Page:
It hit me right there, looking at that image: this feels like “Batman: The Animated Series,” a cartoon I loved as a kid. That series would insert stylistic painted art into each episode, particularly the title cards of each installment. Having that there, under a sympathetic monologue about Clayface’s origin, really felt like the return of a Batman I loved as a kid — and that’s a powerful tool when it comes to superheroes.

Sam Humphries and Geoff Johns’ new “Green Lanterns” book got me to buy my first new Green Lantern comic. Old dog, new comics. I know a bit about the Green Lantern mythos, just through Wikipedia and scattered solo stories and team comics I’ve read. I knew that Simon Baz and Jessica Cruz existed, but that’s about it. And while “Green Lanterns” wasn’t a mind-blowing issue, it did set up a dynamic between Cruz and Baz that I latched onto. It felt similar to when I discovered Jaime Reyes’ first “Blue Beetle” series; these legacy heroes aren’t hitched to an 18-wheeler of continuity, but they do get to play with and interact the larger mythology. You get introduced to larger DC concepts (like the Red Lanterns, a new thing for me) through characters that are also unsure of all this stuff. I’m now eager to see if Simon and Jessica can become my Lanterns.

But here’s where I get confused: none of the stories I read reference the ticking continuity time bomb that was placed in “DC Universe: Rebirth.” According to that retcon, “Watchmen’s” Dr. Manhattan seized an opportunity to remake the DC Universe, pulling out a decade of continuity and memories from the minds of every DC hero and thus establishing the New 52. And here’s my big question: why? I know we’re going to learn why eventually (that’s how stories work!), but right now it feels like a move that undermines not only every story from the past five years, but specifically every story happening right now.

As I’m interpreting that retcon, all of the characters I just met aren’t the whole versions of those characters. These are all mind-altered versions of the heroes, and at some point they’ll all get their memories back of DC’s Post-“Crisis” status quo. But those will exist on top of their New 52 memories. And that will, in theory, go for every single living thing in the entire DC universe — even non-powered civilians? Or are we to accept that all of these characters are the heroes we read from the ’80s to the ’00s, but oh well, their brains are re-wired forever? And comic book aging is already weird, so thinking to hard about how that missing decade affects teens like Tim Drake and Stephanie Brown risks me checking into Arkham Asylum. “DC Universe: Rebirth” established that everything going on in the current DC Universe isn’t the way things actually are, and set a literal clock counting down to when everything will presumably get restructured… again. Right? Or not? The fact that I’m not sure after reading all these comics ostensibly designed for new readers is a problem.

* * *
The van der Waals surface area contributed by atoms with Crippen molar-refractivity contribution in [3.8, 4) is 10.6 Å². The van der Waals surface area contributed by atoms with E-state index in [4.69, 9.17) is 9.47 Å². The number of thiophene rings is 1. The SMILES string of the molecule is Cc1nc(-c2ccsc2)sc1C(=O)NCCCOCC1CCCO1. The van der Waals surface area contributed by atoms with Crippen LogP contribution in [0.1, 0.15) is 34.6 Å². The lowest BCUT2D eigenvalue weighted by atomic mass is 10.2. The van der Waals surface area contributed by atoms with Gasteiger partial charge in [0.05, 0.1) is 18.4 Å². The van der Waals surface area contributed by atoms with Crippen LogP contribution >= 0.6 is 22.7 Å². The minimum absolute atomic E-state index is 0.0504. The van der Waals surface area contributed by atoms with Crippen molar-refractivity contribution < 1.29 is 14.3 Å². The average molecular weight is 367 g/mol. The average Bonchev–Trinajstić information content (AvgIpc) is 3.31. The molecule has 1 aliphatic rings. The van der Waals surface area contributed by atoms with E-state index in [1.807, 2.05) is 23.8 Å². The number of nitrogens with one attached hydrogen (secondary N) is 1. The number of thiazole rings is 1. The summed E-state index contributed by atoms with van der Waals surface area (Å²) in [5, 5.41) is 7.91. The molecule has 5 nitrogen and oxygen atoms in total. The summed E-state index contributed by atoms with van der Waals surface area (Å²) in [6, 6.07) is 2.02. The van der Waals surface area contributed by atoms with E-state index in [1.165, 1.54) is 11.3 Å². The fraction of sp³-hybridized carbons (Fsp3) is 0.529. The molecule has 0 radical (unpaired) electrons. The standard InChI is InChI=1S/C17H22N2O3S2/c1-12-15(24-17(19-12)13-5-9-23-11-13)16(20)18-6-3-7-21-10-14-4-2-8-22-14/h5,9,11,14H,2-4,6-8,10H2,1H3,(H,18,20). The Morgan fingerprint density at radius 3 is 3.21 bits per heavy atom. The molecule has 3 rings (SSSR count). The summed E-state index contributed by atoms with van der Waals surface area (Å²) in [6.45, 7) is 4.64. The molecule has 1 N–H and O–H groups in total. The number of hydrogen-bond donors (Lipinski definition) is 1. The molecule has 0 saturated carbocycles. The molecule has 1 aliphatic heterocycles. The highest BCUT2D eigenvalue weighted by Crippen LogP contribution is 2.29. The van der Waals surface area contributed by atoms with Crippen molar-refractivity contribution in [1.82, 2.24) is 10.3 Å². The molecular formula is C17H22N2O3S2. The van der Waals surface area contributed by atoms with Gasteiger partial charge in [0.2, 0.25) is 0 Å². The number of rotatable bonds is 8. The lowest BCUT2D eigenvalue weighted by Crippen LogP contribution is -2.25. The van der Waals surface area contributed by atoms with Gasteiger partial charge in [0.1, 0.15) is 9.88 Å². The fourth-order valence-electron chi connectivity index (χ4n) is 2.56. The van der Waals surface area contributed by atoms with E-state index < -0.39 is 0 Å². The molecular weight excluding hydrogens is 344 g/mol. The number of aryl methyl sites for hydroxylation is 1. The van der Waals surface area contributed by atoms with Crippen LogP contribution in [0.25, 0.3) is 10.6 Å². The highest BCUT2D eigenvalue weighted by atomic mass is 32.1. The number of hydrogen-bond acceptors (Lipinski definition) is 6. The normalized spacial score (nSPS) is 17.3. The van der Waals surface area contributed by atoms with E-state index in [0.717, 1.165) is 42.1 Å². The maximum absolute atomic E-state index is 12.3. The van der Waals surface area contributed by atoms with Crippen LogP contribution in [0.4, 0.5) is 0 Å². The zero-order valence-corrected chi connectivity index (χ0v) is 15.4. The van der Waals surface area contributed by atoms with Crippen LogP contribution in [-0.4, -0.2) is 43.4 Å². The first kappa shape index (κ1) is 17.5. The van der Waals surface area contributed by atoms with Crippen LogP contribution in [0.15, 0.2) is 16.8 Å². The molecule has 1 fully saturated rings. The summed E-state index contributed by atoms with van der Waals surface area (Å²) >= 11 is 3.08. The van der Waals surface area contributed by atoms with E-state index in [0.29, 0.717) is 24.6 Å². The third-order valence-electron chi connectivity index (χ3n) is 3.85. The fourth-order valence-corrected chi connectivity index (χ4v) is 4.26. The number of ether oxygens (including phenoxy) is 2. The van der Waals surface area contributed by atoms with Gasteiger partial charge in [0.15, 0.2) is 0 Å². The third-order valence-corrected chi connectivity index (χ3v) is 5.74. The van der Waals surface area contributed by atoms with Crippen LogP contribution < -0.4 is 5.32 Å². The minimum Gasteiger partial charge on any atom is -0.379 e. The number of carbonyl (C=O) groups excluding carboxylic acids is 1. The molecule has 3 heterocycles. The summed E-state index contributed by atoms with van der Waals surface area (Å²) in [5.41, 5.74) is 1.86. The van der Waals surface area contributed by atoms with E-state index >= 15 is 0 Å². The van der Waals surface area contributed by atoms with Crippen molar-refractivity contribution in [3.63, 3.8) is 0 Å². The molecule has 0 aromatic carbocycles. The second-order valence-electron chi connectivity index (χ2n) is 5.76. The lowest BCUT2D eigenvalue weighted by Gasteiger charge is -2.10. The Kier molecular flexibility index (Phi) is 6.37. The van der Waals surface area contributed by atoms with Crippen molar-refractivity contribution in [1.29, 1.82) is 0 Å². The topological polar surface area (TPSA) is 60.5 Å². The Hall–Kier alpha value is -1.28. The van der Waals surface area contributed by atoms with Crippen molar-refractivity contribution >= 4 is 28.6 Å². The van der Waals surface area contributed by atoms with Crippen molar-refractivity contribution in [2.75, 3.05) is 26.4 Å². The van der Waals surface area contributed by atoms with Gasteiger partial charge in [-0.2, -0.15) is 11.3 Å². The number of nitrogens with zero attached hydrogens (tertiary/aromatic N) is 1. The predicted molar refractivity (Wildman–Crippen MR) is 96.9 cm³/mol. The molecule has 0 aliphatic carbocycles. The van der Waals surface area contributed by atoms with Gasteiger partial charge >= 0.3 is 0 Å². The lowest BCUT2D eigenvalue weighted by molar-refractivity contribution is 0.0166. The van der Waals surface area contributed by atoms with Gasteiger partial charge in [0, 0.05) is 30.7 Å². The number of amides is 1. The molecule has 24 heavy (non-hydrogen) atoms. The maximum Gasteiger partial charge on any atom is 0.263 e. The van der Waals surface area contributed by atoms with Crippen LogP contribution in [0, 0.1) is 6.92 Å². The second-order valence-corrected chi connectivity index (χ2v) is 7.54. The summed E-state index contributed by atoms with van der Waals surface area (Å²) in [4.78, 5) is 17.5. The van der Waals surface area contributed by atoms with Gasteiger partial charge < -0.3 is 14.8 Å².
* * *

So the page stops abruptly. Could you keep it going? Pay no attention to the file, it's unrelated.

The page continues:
The simplest thing for me to do, I think, is to ignore “DC Universe: Rebirth’s” reality-changing mission statement. It’s too destructive and distracting to my investment in these new stories. I’ve said that I want to focus on the stories themselves, and maybe that means drilling down to the smaller, individual stories being told in these series — which, for the most part, have grabbed my attention. And if more of these stories can do what “Detective Comics” #934 did for me, then I’ll call Rebirth a success.

Just… I can’t think about Dr. Manhattan. I already have enough gray hair.

Brett White is a writer and comedian living in New York City. He made videos for the Upright Citizens Brigade as a member of UCB1 and writes for the podcast Left Handed Radio. His opinions can be consumed in bite-sized morsels on Twitter (@brettwhite).